If creepy-crawly flying insects are not your thing, you might want to stop reading now: Brood II has arrived. What is it? It's the infestation of cicadas that takes over the East Coast every 17 years. The insects do not bite or sting and have no intention of causing pain or damaging crops. Their only goal is to mate.
In between infestations, they stay underground for 17 years, emerging only when the ground temperature reaches precisely 64 degrees. Their emergence was delayed this time because of the East Coast's uncharacteristically cool spring temperatures. The cicadas have not been seen in these quantities on the East Coast since 1996 (before that, they showed up in 1979). Brood II has already begun in Virginia and some other Southern states. Farther north, in New York and New England, the infestation is expected to begin shortly, as summer quickly approaches.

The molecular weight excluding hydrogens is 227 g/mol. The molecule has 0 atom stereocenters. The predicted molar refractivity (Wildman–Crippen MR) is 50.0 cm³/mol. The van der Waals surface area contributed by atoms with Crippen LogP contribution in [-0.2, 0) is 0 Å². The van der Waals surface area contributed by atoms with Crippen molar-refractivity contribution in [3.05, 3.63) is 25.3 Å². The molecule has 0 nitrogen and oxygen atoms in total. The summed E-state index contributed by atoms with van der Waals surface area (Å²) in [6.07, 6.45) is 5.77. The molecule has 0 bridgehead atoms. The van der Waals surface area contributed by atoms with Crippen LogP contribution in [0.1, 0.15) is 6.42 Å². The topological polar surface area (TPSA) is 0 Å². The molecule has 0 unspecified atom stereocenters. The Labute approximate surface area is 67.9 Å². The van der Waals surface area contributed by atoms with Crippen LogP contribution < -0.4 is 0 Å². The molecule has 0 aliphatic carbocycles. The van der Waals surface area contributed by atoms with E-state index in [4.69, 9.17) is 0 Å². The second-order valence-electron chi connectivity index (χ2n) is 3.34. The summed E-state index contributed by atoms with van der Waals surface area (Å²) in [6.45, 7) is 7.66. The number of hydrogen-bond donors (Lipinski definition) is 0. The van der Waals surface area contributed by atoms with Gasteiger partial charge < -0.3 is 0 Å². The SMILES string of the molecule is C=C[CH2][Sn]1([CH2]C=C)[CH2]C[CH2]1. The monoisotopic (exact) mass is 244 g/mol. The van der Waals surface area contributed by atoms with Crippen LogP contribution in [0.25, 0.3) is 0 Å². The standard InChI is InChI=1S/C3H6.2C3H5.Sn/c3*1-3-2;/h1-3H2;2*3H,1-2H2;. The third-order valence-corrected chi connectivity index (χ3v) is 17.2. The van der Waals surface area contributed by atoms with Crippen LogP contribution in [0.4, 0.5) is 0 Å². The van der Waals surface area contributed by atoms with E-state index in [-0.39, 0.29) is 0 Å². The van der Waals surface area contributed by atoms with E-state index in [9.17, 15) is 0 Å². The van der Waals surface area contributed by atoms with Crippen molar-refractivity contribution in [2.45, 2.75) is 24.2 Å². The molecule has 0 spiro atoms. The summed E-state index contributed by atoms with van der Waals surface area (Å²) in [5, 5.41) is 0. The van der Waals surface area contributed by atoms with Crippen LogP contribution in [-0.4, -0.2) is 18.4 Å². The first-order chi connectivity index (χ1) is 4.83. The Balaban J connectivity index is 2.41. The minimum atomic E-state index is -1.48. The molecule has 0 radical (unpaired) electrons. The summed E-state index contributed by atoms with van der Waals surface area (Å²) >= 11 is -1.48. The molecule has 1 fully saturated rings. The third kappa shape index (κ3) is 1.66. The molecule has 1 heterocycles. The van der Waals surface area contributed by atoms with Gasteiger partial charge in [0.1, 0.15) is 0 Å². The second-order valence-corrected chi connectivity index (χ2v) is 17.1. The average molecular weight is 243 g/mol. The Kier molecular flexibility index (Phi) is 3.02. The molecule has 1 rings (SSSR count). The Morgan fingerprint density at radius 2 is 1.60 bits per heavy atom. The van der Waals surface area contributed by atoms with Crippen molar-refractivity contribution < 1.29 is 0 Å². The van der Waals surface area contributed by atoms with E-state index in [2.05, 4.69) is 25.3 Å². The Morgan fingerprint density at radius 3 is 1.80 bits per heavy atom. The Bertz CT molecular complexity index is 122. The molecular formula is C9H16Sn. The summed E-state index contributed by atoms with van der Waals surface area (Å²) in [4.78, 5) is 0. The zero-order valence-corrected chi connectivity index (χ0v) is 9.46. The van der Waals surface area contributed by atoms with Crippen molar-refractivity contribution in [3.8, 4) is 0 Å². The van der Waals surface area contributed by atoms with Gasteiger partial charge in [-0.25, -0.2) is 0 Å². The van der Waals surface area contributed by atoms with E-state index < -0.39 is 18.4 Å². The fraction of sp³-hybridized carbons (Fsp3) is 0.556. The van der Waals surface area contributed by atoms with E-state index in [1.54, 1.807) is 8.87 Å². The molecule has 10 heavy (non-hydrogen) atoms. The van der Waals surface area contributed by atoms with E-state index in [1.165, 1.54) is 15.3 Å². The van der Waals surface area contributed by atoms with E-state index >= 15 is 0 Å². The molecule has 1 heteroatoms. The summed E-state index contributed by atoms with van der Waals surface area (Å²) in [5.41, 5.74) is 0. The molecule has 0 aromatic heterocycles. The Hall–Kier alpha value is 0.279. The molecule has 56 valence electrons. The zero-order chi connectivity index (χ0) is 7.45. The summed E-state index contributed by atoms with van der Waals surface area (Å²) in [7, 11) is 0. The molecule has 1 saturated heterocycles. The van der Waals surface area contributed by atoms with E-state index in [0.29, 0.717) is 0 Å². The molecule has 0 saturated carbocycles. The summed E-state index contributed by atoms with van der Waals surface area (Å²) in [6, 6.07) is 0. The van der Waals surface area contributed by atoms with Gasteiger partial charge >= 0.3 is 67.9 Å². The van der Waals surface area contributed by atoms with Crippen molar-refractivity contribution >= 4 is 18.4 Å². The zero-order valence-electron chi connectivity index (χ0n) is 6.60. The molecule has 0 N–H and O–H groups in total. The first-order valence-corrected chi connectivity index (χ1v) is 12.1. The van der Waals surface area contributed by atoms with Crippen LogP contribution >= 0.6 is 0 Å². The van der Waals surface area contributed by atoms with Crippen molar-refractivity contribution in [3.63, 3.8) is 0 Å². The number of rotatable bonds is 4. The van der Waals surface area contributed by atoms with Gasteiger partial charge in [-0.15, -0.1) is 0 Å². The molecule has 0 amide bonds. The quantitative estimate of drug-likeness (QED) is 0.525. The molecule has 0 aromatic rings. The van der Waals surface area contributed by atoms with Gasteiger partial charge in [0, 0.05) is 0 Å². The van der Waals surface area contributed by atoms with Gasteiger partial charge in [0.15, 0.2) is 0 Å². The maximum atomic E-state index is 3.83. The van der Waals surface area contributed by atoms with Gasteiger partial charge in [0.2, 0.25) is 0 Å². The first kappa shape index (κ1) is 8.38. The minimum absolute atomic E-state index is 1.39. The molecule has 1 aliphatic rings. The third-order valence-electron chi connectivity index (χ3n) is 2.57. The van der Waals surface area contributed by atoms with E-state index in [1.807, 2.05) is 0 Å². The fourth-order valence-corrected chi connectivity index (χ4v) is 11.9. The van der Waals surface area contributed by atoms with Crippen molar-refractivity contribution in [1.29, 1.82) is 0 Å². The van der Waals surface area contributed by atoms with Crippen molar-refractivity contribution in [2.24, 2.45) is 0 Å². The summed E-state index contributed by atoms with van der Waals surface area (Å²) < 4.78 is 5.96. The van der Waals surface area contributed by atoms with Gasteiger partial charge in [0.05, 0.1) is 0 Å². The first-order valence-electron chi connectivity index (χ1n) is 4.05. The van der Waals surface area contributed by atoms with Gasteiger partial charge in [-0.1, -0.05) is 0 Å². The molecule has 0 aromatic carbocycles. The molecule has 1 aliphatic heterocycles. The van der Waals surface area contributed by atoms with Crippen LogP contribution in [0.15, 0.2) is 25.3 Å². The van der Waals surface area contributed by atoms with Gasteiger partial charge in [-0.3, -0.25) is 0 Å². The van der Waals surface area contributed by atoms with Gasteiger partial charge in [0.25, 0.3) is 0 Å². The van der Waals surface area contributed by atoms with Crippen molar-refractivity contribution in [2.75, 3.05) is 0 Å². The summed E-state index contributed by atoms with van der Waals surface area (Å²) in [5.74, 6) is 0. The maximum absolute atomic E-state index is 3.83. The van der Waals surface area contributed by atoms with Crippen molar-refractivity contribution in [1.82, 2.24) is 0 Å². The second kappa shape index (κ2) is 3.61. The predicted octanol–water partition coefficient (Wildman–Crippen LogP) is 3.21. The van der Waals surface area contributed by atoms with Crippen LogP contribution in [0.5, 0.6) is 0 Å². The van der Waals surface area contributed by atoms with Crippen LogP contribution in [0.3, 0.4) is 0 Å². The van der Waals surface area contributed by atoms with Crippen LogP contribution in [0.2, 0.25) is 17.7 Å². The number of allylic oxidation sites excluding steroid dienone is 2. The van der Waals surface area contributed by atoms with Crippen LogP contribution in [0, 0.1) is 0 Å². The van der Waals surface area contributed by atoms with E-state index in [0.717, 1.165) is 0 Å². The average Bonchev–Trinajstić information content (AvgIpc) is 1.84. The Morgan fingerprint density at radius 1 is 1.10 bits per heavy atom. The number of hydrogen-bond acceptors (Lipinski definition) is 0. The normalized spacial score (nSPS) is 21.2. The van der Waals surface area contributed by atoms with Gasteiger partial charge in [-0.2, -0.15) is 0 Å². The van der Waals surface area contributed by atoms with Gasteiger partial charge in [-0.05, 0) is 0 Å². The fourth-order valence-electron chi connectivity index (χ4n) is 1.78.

Cicadas are easily identified by their unmistakable loud chattering noise — which has been measured at up to 94 decibels. East Coast residents have been documenting where the bugs have popped up thanks to tools like 'The Cicada Tracker' on the website for radio station WNYC.
The number of insects is expected to outnumber humans from North Carolina to Connecticut 600 to 1. You may be surprised to learn that this is music to some people's ears — or maybe their tummies. In some regions of the world, cicadas are a delicacy and served as a high-protein, low-carb meal.
Don't worry, these somewhat annoying insects will not stick around for long. They hang around for just a few weeks to mate, and then they die off and their offspring go underground. Those little guys won't reemerge until 2030.